Pipe supports should also be used to mitigate against heat losses on above ambient systems  - this is becoming increasingly important on Heat Network projects where there is a growing understanding of the importance of plugging every gap in the system to reduce overheating issues.” 

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CIBSE (2020) CPI Code of practice, accessible: [https://www.cibse.org/knowledge/knowledge-items/detail?id=a0q3Y00000IMrmGQAT]   

Peroni (2013) EN Reaction to Fire Classification, accessible: [https://www.peroni.com/lang_UK/_download/EN_Reaction_to_Fire_Classification.pdf] 

Thermal insulation of pipework, ductwork, associated equipment, and other industrial installations in the temperature range of -100°C to +870°C. Code of practice Available: [https://bioresources.cnr.ncsu.edu/resources/determination-of-thermal-conductivity-properties-in-some-wood-species-obtained-from-turkey/]


LTHW: Low temperature, Hot Water.

:  Chilled Water Systems

BS 5971
: British Standard for the thermal insulation of pipework, ductwork, associated equipment and other industrial installations in the temperature range of -100°C to +870°C. Code of practice.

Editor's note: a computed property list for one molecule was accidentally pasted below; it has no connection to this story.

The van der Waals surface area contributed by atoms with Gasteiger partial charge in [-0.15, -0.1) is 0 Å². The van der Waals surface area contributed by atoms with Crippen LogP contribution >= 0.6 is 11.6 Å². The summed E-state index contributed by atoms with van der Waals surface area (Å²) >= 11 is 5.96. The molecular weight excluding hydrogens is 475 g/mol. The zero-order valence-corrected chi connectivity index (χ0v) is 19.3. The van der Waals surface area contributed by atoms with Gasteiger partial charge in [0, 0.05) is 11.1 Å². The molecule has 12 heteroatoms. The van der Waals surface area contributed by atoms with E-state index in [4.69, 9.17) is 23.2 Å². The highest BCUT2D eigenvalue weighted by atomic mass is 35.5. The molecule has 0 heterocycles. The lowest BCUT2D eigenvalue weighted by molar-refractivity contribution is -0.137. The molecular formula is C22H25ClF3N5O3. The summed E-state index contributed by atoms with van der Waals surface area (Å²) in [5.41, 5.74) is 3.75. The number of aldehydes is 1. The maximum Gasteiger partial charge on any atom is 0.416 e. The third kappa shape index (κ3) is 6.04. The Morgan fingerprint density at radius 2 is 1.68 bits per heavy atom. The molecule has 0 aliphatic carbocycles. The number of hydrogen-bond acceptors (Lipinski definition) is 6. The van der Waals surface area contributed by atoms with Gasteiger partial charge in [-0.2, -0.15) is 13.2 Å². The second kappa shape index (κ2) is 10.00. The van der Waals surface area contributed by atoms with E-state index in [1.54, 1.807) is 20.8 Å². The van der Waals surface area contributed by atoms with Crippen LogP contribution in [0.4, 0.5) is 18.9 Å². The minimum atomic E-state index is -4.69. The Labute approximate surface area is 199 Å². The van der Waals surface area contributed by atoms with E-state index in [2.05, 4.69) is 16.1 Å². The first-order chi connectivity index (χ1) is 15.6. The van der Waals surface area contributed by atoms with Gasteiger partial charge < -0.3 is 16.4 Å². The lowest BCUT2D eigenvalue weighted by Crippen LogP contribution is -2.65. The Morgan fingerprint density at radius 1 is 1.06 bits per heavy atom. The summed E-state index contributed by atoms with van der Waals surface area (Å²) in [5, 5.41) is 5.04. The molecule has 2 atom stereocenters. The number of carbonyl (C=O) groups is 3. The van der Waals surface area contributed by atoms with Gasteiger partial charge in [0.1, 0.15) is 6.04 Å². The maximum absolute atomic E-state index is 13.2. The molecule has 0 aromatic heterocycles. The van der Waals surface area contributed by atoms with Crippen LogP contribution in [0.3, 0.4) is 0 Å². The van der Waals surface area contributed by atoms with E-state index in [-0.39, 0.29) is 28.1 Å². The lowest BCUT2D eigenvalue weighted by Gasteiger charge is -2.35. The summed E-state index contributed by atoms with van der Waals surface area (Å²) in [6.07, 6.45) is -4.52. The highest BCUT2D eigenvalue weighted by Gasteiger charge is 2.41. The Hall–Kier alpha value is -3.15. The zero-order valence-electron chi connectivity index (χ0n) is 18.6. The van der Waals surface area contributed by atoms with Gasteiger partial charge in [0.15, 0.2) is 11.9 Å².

Reaction to fire
: the behaviour of the materials when exposed to heat or fire. The reaction of the pipe insulation block to fire based is upon the Classification according to European Standards EN 13501-1.

A2-s1, d0 = limited combustibility, little or no smoke, no droplets. 

B-s1, d0 - combustible materials - very limited contribution to fire. 'B' = ranges from very limited to medium contribution to fire, 's' = for smoke emissions levels 1 (absent/weak) to 3 (high). 'd0' = relates to the number of flaming droplets and particles that are produced within the first 10 minutes of fire exposure. 'd0'= no droplets. 

Compressive strength: this is the amount of pressure a particular pipe insulation block can take over a given material density. This is particularly important for high-pressure pipework.

Thermal conductivity: a material's thermal conductivity is the number of Watts conducted per metre thickness of the material, per degree of temperature difference between one side and the other (W/mK) technically known as the 'lambda value' (λ). As a rule of thumb, the lower the thermal conductivity the better, because the material conducts less heat energy. 

Topics: Pipework products